Where will the rest of Bluffton go? Why do they not go? Few people in the living part of Bluffton have any desire to leave. Mayor Durland tells me he's still waiting for the second coming. I get the feeling the other residents are waiting for something more obvious and imminent. But why do they not pick up stakes and find some safer town? Why not start over in sunny Cleveland? Or out west?

I think of the people who live near Mount Nyiragongo, in the Democratic Republic of the Congo. The residents of Goma know full welll that their city is right in the path of the lava flows, which are relatively frequent. Despite this danger, they stick it out. Is it because they have little to lose, or too much to lose if they decided to move? Maybe there's no other place they could go. Or, maybe if they did pick up Goma and move it, it wouldn't be Goma anymore. or maybe they don't have enough money to start over elsewhere.

Imagine if everyone in Bluffton decided to move. There's no empty land left in the U.S. to build a town, so the people couldn't found a new town with all of them together. They'd have to scatter, like some kind of diaspora, and they'd gradually lose contact with each other, and Bluffton would be no more —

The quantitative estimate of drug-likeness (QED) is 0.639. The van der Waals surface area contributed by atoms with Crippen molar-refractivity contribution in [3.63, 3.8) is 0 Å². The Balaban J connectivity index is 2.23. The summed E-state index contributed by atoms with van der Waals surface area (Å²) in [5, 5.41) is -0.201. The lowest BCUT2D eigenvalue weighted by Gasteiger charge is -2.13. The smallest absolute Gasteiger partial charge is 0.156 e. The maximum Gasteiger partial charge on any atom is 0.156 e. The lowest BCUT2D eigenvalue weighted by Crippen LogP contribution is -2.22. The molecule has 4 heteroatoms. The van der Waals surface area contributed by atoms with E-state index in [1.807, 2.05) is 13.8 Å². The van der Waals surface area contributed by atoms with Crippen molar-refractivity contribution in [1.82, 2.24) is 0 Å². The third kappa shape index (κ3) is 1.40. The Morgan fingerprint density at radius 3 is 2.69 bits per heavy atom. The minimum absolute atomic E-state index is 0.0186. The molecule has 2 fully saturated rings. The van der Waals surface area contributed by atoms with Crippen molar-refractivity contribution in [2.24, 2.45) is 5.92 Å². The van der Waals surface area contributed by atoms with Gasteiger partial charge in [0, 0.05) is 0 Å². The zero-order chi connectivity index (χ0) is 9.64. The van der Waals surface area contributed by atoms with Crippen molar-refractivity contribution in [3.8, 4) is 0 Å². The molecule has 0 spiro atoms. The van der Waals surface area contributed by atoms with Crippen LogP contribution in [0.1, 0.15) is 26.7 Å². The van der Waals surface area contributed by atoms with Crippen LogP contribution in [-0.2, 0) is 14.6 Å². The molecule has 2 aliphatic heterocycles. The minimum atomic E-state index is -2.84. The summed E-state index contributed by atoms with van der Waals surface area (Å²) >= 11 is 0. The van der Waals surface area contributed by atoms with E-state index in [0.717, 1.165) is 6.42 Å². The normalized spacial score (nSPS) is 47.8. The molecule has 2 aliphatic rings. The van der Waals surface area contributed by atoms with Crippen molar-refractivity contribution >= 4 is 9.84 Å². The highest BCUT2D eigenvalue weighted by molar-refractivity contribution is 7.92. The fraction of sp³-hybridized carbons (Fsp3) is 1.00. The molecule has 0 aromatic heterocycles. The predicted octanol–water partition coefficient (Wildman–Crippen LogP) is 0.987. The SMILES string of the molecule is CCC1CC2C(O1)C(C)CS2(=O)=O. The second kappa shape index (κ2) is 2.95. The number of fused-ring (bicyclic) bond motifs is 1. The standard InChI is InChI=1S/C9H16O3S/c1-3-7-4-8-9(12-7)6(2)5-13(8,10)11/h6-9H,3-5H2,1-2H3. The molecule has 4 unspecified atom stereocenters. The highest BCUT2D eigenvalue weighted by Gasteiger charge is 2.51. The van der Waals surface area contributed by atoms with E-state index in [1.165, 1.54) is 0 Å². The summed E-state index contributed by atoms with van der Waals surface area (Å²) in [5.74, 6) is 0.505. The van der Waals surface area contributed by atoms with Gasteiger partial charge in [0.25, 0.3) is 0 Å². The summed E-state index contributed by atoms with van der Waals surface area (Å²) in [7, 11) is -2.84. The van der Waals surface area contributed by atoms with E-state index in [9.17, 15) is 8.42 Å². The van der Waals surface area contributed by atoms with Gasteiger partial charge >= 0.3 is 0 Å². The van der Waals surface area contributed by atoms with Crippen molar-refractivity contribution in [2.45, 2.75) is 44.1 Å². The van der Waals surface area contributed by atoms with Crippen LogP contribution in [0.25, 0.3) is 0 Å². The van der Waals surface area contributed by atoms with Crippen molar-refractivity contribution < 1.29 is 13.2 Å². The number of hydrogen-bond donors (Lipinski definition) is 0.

And the ghost town would be lonely.

Love keeps them together, even if it means their doom.

It's possible that they aren't doomed entirely.  Rivers, after all, can only bend so far before they break through the bend and leave an oxbow lake. Should this occur, the ghost line will stop moving. The doom of Bluffton will halt. I'll be out of a job. Honestly, I'd hate for that to happen. There's a certain thrill that pervades the town, since they know the ghost town is overtaking the living. What would happen, if it were to stop? It would be like the first-century Christians who kept waiting and waiting for the Second Coming to occur within their lifteimes. What a grand promise to go unfulfilled! 


Nobody I talk to in Cleveland has ever heard of Bluffton, which is why they think I'm kidding. I mean, when I say "Bluffton", it almost sounds like I'm bluffing, but I'm not. Bluffton is real. It's not on any map I've ever found, but it's real. Not all of it is solid, but it's real. 

Why are you looking at me like that? I wasn't kidding about Frostbite Falls either.